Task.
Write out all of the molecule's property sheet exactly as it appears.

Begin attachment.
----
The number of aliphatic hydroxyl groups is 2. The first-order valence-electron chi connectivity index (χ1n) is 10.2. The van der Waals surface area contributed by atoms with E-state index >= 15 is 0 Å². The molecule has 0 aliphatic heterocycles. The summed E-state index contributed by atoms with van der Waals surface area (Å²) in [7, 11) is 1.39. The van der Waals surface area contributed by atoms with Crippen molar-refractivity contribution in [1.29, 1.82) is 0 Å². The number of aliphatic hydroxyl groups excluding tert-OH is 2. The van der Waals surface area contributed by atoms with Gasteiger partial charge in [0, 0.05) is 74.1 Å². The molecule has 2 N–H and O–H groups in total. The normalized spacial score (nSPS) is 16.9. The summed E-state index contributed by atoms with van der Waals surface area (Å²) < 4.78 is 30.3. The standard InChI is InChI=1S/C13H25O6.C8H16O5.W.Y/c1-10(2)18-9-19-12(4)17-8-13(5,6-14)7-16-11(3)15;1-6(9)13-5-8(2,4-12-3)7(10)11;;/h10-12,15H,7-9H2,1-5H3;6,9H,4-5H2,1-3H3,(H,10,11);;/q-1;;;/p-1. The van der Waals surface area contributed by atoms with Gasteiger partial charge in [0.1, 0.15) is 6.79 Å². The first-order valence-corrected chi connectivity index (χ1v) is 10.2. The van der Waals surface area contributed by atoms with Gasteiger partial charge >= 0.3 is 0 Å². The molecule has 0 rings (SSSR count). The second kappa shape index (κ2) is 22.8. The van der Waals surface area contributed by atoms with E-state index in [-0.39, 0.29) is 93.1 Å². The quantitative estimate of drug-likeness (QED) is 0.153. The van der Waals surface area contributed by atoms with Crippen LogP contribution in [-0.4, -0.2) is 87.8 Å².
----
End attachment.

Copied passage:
The number of aliphatic hydroxyl groups is 2. The first-order valence-electron chi connectivity index (χ1n) is 10.2. The van der Waals surface area contributed by atoms with E-state index >= 15 is 0 Å². The molecule has 0 aliphatic heterocycles. The summed E-state index contributed by atoms with van der Waals surface area (Å²) in [7, 11) is 1.39. The van der Waals surface area contributed by atoms with Crippen molar-refractivity contribution in [1.29, 1.82) is 0 Å². The number of aliphatic hydroxyl groups excluding tert-OH is 2. The van der Waals surface area contributed by atoms with Gasteiger partial charge in [0, 0.05) is 74.1 Å². The molecule has 2 N–H and O–H groups in total. The normalized spacial score (nSPS) is 16.9. The summed E-state index contributed by atoms with van der Waals surface area (Å²) < 4.78 is 30.3. The standard InChI is InChI=1S/C13H25O6.C8H16O5.W.Y/c1-10(2)18-9-19-12(4)17-8-13(5,6-14)7-16-11(3)15;1-6(9)13-5-8(2,4-12-3)7(10)11;;/h10-12,15H,7-9H2,1-5H3;6,9H,4-5H2,1-3H3,(H,10,11);;/q-1;;;/p-1. The van der Waals surface area contributed by atoms with Gasteiger partial charge in [0.1, 0.15) is 6.79 Å². The first-order valence-corrected chi connectivity index (χ1v) is 10.2. The van der Waals surface area contributed by atoms with Gasteiger partial charge >= 0.3 is 0 Å². The molecule has 0 rings (SSSR count). The second kappa shape index (κ2) is 22.8. The van der Waals surface area contributed by atoms with E-state index in [-0.39, 0.29) is 93.1 Å². The quantitative estimate of drug-likeness (QED) is 0.153. The van der Waals surface area contributed by atoms with Crippen LogP contribution in [-0.4, -0.2) is 87.8 Å².